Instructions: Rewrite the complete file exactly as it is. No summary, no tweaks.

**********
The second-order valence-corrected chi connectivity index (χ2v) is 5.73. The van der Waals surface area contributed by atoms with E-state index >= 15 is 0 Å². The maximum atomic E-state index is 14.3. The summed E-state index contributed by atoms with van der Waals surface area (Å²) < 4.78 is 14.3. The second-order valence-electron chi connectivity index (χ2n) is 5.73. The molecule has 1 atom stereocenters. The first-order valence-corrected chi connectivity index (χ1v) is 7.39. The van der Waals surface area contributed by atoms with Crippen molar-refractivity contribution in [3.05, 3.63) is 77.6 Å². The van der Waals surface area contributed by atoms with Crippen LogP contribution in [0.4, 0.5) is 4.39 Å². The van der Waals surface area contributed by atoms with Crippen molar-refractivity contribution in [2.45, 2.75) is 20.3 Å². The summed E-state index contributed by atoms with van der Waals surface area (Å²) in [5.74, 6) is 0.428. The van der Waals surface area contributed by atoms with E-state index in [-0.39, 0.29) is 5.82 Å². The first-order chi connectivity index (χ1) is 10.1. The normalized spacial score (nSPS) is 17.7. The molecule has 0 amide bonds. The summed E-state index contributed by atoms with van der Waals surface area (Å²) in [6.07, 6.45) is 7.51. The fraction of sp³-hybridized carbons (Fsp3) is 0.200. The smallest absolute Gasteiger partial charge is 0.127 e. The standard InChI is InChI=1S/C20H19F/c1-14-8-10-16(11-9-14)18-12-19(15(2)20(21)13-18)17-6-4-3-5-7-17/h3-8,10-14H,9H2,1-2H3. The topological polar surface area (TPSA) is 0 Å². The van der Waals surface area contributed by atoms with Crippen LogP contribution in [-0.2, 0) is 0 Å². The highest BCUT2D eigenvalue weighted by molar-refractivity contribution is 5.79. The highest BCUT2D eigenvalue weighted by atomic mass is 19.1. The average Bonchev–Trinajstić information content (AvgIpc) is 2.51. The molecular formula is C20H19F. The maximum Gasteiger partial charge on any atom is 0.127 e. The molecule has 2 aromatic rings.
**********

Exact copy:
The second-order valence-corrected chi connectivity index (χ2v) is 5.73. The van der Waals surface area contributed by atoms with E-state index >= 15 is 0 Å². The maximum atomic E-state index is 14.3. The summed E-state index contributed by atoms with van der Waals surface area (Å²) < 4.78 is 14.3. The second-order valence-electron chi connectivity index (χ2n) is 5.73. The molecule has 1 atom stereocenters. The first-order valence-corrected chi connectivity index (χ1v) is 7.39. The van der Waals surface area contributed by atoms with Crippen molar-refractivity contribution in [3.05, 3.63) is 77.6 Å². The van der Waals surface area contributed by atoms with Crippen LogP contribution in [0.4, 0.5) is 4.39 Å². The van der Waals surface area contributed by atoms with Crippen molar-refractivity contribution in [2.45, 2.75) is 20.3 Å². The summed E-state index contributed by atoms with van der Waals surface area (Å²) in [5.74, 6) is 0.428. The van der Waals surface area contributed by atoms with E-state index in [-0.39, 0.29) is 5.82 Å². The first-order chi connectivity index (χ1) is 10.1. The normalized spacial score (nSPS) is 17.7. The molecule has 0 amide bonds. The summed E-state index contributed by atoms with van der Waals surface area (Å²) in [6.07, 6.45) is 7.51. The fraction of sp³-hybridized carbons (Fsp3) is 0.200. The smallest absolute Gasteiger partial charge is 0.127 e. The standard InChI is InChI=1S/C20H19F/c1-14-8-10-16(11-9-14)18-12-19(15(2)20(21)13-18)17-6-4-3-5-7-17/h3-8,10-14H,9H2,1-2H3. The topological polar surface area (TPSA) is 0 Å². The van der Waals surface area contributed by atoms with Crippen LogP contribution in [-0.2, 0) is 0 Å². The highest BCUT2D eigenvalue weighted by molar-refractivity contribution is 5.79. The highest BCUT2D eigenvalue weighted by atomic mass is 19.1. The average Bonchev–Trinajstić information content (AvgIpc) is 2.51. The molecular formula is C20H19F. The maximum Gasteiger partial charge on any atom is 0.127 e. The molecule has 2 aromatic rings.